10 Must Have Elements for A Great Press Release
It doesn’t often surprise me that individuals doing their own PR struggle with one thing -writing the press release. Think about it…I had an entire class, three credits, one semester long devoted to writing press releases, and DIYers are left to figure it out for themselves.
First things first, though….You must determine what your story is!
Everyone, and I mean EVERYONE, it seems, has their own way of writing a press release. They come in all shapes and sizes; long, short, double-spaced, dull and un-informational and of course there are the good ones that seem to grab hold of the reader and compel journalists to tell the story. Take a guess at which ones peak the interest of editors and drives PR for a business? It’s not hard. The reality is that some are better story tellers than others, better writers, but as owners of your business if you can’t find a professional who’s really good, than you are the next BEST person to tell your story.
Time and again clients come to me with their version of a press release – because there doesn’t seem to be one decent format out there to follow – and I have to edit, rewrite and re-format to get it up to snuff. Their number one issue?
They don’t know how to tell their story in a compelling and interesting way.
Another mistake DIYers make is not writing a press release but a two-page sales sheet, which editors will immediately throw in the garbage.
So, how does a DIYer learn to write a good, eye-catching, attention-getting press release? Well, you could join those who are learning through our SmallBizMadeEasy.com weekly course, that goes into real depth beyond what this post offers; you could hire me as a consultant to assist or I can take a moment to share a few of the top elements every press release must include for success.
For me, personally, it usually starts with a great headline, something I can see as a newspaper article and I write the story from there.
Here are 10 Elements every press release should include:
1. Contact information (no kidding, some people actually forget contact information!): This includes name, phone, cell if you’re always on the go and email. You want to be immediately reachable by any media person.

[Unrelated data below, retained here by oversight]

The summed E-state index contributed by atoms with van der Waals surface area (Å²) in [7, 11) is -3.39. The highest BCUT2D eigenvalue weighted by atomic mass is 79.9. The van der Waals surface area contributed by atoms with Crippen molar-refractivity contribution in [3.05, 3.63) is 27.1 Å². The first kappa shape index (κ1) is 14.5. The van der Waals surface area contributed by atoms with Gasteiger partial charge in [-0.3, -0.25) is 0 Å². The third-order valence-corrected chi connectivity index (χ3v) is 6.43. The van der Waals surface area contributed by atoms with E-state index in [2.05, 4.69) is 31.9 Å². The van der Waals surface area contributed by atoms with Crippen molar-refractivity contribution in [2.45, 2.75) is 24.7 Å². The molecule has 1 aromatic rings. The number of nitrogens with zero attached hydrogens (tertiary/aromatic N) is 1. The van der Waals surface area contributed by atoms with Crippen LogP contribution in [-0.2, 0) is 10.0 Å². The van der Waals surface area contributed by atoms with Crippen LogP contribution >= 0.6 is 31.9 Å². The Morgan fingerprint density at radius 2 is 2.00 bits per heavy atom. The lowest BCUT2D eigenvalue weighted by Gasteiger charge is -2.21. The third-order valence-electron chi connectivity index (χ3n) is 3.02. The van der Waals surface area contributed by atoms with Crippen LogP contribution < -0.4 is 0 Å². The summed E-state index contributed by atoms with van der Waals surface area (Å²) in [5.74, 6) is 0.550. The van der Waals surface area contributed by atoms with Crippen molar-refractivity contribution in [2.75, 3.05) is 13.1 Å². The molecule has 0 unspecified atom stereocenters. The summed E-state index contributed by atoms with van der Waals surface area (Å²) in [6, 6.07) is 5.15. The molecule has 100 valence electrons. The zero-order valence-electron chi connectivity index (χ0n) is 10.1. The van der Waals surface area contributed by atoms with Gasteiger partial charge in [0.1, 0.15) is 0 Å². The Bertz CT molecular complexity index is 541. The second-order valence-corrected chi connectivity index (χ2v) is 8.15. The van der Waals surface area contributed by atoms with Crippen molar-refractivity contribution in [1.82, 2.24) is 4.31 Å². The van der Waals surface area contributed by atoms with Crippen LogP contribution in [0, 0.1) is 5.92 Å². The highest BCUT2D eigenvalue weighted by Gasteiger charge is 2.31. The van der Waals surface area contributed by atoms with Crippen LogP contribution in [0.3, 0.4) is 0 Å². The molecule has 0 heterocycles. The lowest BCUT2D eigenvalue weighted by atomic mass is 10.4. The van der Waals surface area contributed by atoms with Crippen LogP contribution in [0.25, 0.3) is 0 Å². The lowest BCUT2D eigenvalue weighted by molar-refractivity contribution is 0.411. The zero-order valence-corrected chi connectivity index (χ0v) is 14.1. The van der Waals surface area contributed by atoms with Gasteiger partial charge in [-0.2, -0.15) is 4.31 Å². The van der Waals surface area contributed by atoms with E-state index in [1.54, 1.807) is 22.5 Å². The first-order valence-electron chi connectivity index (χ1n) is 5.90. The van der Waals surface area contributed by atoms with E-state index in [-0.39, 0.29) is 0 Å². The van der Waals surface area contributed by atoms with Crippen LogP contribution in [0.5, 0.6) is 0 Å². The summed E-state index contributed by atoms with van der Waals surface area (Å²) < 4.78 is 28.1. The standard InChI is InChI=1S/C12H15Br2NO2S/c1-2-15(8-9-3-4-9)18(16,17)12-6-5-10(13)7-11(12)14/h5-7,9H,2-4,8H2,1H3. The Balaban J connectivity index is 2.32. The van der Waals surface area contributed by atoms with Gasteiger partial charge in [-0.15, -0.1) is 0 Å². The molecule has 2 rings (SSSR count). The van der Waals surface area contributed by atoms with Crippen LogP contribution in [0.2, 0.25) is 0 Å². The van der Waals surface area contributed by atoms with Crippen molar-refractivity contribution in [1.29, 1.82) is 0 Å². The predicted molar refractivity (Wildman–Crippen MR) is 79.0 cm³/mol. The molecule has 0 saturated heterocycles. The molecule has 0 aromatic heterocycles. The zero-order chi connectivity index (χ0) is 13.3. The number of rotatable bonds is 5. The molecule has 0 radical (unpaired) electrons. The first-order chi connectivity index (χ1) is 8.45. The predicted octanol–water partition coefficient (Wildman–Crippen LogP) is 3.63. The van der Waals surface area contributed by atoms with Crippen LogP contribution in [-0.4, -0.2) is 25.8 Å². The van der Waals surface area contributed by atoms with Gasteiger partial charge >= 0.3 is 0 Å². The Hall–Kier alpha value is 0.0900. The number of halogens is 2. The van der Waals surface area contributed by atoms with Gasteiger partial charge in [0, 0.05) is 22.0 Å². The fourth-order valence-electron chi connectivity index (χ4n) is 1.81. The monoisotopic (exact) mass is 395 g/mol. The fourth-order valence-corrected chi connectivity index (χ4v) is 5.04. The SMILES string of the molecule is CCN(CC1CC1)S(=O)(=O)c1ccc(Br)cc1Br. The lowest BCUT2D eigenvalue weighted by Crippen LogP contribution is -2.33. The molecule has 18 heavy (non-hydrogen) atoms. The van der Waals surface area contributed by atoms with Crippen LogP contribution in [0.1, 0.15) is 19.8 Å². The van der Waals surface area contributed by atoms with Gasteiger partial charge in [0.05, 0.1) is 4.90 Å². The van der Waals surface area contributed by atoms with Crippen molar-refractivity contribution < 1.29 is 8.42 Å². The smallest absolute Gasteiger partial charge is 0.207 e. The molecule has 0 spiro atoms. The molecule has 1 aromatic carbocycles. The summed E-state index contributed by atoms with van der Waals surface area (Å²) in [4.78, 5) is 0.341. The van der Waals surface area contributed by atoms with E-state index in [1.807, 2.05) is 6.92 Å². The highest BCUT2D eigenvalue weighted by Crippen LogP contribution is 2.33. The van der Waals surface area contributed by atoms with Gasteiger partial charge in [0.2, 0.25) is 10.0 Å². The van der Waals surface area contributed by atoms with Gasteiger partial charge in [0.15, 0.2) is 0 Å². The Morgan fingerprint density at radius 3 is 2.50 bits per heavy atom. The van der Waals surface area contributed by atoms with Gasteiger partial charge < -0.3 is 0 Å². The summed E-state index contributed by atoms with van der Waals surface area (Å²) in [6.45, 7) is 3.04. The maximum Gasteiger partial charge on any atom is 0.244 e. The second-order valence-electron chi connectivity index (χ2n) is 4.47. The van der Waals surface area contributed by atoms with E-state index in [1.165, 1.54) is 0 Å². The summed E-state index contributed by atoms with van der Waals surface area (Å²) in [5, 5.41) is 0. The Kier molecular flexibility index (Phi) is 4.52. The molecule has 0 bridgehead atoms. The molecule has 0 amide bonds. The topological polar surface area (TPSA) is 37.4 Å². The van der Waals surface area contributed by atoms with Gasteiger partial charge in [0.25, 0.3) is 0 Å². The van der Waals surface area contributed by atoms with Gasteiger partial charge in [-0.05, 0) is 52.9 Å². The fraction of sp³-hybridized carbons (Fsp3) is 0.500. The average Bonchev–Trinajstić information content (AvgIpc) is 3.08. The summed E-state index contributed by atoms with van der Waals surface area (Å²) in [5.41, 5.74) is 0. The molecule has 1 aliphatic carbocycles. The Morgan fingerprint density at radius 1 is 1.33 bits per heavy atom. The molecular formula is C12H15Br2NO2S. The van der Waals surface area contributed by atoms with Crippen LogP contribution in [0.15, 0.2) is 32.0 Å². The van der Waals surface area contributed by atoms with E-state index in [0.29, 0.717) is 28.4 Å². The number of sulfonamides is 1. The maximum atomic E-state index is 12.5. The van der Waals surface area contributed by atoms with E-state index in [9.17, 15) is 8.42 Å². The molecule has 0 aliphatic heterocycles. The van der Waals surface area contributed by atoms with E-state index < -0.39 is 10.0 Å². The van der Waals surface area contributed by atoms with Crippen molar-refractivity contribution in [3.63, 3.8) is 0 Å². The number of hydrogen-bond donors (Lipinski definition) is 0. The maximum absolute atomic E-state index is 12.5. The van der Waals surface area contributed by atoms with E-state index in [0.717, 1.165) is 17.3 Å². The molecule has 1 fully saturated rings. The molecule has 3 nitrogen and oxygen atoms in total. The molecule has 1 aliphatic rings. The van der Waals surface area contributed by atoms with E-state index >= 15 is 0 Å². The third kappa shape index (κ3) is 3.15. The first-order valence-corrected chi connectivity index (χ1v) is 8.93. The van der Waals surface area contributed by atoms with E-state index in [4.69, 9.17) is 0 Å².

2. Release date: This is different than the date you put at the start of the lead paragraph, which is typically only month and year. This date tells media exactly when the story was released and how timely it is.
3. A Powerful, Eye-Catching, Teasing Headline: The point of the headline of a press release is the same as a newspaper, to draw the reader in. If you fail to capture their interest they won’t read beyond the headline.
4. Sub-headline: The purpose of this is to give a little more detail on what the press release is about. Here’s a great example:
“ONE ORGANIZATION BETS ON AMERICAN YOUTH TO HELP CHILDREN IN AFRICA
Kids Caring 4 Kids Encourages Kids and Young People to Say “i care 2” and Make a Difference for Children in Africa”
5. Strong lead paragraph: This is the first paragraph of the release and while it should tell the facts of what your business is doing, it also needs to be compelling. This is the second place you can lose editors.
6. A Story-like body: Tell the story
7. Quotes: A chance to show expert positioning and create human interest
7. Links to websites: Press releases today are alive. This means that media can immediate click live links in your release to go to websites for more information, video and more. (Preferably there would be a link to your online press room)
8. How to: a key part of the story that you no doubt want journalists to include. How to buy; How to join; How to contact; How much it costs; How it will change their life, etc.
9. The Why: Why does your story matter; Why is your product/service relevant; Why should they buy; Why will it change their lives, etc. (8&9 are often times also referred to as “a call to action”)
10. A boilerplate: a one general description of your business that appears at the end of the release
There it is! And I can guarantee that no one else is going to be so specific and open with you on how to write your press release! One can argue that at the end of the day it doesn’t matter if the release itself is actually in AP Style format, but that it’s the quality of the story written that will get attention. I still believe both are true, but that’s probably because it was beat into me in Journalism school!
If you want to see what AP Style format looks like, visit our site!